The other form of violence comes from an organization which seems less intrusive, especially when the organization is part of every day life. This type of violence comes from social inequality. This violence is accepted as a whole without having one person take responsibility. In the “Five Faces of Oppression,” Iris Marion Young discloses:
         “Violence is a social practice” (Young 62).
        “Group violence approaches legitimacy, more over, in the sense that it is tolerated” (Young 62
        In the old South in Alabama, as seen in the novel Fried Green Tomatoes at the Whistle Stop Cafe , racial groups were segregated. White males had all the the rights. White females were to submit to their husbands and African Americans had no rights.
       The “Universal Declaration of Human Rights”
       Article 1: All human beings born free and equal in dignity and rights. They are endowed with reason and conscience and should act towards one another in a spirit of brotherhood.”
        Article 2: Everyone is entitled to all rights and freedoms set forth in this Declaration, without distinction of any kind, such as race, colour, sex, language, religion, political opinion or other opinion, national or social origin, property, birth or other status. Furthermore, no distinction shall be made on the basis of the political, jurisdictional or international status of the country or territory to which a person belongs, whether it be independent, trust, non-self-governing or under any other limitation of sovereignty.
       The social oppression caused by segregation and violation of their basic human rights left these groups volnernable to violence. Big George was beaten by the K.K.K. and a rock was thrown through the window of the cafe in the book “Fried Green Tomatoes at the Whistle Stop Cafe”.
       In the movie “Fight Club” the violence, however committed by individuals was instrumental of the entire group, “Project Mayhem.”
       Often violence of this form happens in so many layers it is difficult to pin point the perpetrator singularly unless they are caught in the act. This violence is more systematic.
      Mary R. Jackman points out that:
            “Surely, it is a measure of human callousness when social                    actors, despitethe absence of a deliberate intent to harm, fail to            be deterred from a course of action by knowledge that injuries              may or will be the by-product (Jackman 447
      This idea is imposed when Tyler Durdan disregards the human casualties of the oppression dealt by the credit card corporations and marketing companies.
        The last face of oppression in Iris Marion Young’s essay “Five Faces of Oppression” is violence. She explains how oppression can lead to violent events caused by overlapping of exploitation, marginalization, powerlessness, and cultural imperialism.
        Tyler Durdan organized “Fight Clubs” as an anti-cultural organization. It’s original intent was to give unfortunate, misfits an outlet for their frustration. It quickly evolved into organized vandalism giving birth to “Project Mayhem.” Tyler Durdan wanted to free himself and others from the grip of societies oppression. He talks about the human race as: “An entire generation pumping gas, waiting tables; slaves with white collars.”
      “Advertising has us chasing cars and clothes, working jobs we hate so we can buy stuff we don’t need.” (Fight Club) His first act of violence is the exploding of his apartment; his initial step of freedom.
       As “Fight Club” grew, his confidence grew. He was able to do what he could not before; stick up to the oppressing behavior of his boss and deliver himself from the need to acquire possessions.
       It was easy for Tyler to recruit members for the club. He went to places were he knew people were hurting and needed an outlet.His early visits to self help groups were the perfect place for him to meet people and gain their trust. As his forces grew, his plans grew. It was easy for him to manipulate the socially oppressed men he inducted to his army. As often happens, singularly they didn’t have the courage to change their lives. However, motivated by a stronger source they could band together and accomplish more, even if it was destructive. Their vulnerable state made it easy for Tyler to convince them that they were liberating the world from the forces that oppressed them. In a sense they became the dominating, oppressing power possessing a strength of unity. Only their “elite” or chosen could participate and any that apposed would be dealt with at all cost.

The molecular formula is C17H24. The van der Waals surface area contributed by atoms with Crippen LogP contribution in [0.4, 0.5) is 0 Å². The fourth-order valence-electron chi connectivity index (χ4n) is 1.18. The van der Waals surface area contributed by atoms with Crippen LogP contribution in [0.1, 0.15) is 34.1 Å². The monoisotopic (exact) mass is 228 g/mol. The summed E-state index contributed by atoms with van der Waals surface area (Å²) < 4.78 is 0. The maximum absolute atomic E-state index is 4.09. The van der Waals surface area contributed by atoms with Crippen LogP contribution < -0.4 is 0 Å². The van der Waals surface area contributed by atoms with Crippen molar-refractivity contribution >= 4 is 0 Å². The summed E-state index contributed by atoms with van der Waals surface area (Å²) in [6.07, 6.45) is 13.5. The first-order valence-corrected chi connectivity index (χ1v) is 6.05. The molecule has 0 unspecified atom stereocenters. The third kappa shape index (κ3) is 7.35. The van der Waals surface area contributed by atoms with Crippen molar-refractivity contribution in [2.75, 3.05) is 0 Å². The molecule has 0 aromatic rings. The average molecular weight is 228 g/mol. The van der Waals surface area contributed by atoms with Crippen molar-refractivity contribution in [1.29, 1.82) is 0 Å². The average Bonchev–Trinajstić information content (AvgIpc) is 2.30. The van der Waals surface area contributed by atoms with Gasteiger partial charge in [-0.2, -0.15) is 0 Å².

Unfortunately, in his quest for liberation he lost sight of humanity. During a mission one of his loyal and loved “soldiers” was killed by a police officer. The lack of remorse as a whole seemed to shake him. While they were committing the crimes it was easy because the victim did not have a face or identity. When Bob was killed Tyler was shocked back to reality which provoked the fight with his alter ego. His desire to free himself from oppression pushed him over the edge to become the oppressor and drag many individuals in; ending in an organized Immense collateral violence.
        As a whole violence due to oppression is a deadly weapon that all of us have witnessed whether individually or corporally. Individual violence, as damaging as it is can be prosecuted much easier than corporal violence. Any form of violence is a direct violation of human rights; which we all need to be better educated on and speak out against these violations without waiting until we are the victim. Getting involved in human rights organizations and supporting their cause is a good step in helping to releasing oppression. The Advocates for Human Rights is an organization that helps the individual to understand their rights in the United States. Thia program helps improve the lives of victims rights are at risk. They raise awareness and helps to hold oppressors accountable.

         Many groups and organizations have developed to help assist and teach both victim and abuser skills for coping. Here is a list, first for the victim; second for the abuser for intervention and help.


1. National Organization for Women

2. National Domestic Hotline

3. Help Guide

4.Domestic Violence Services




  an abuse, rape, and domestic violence aid and resource collection

3.Woman Inc.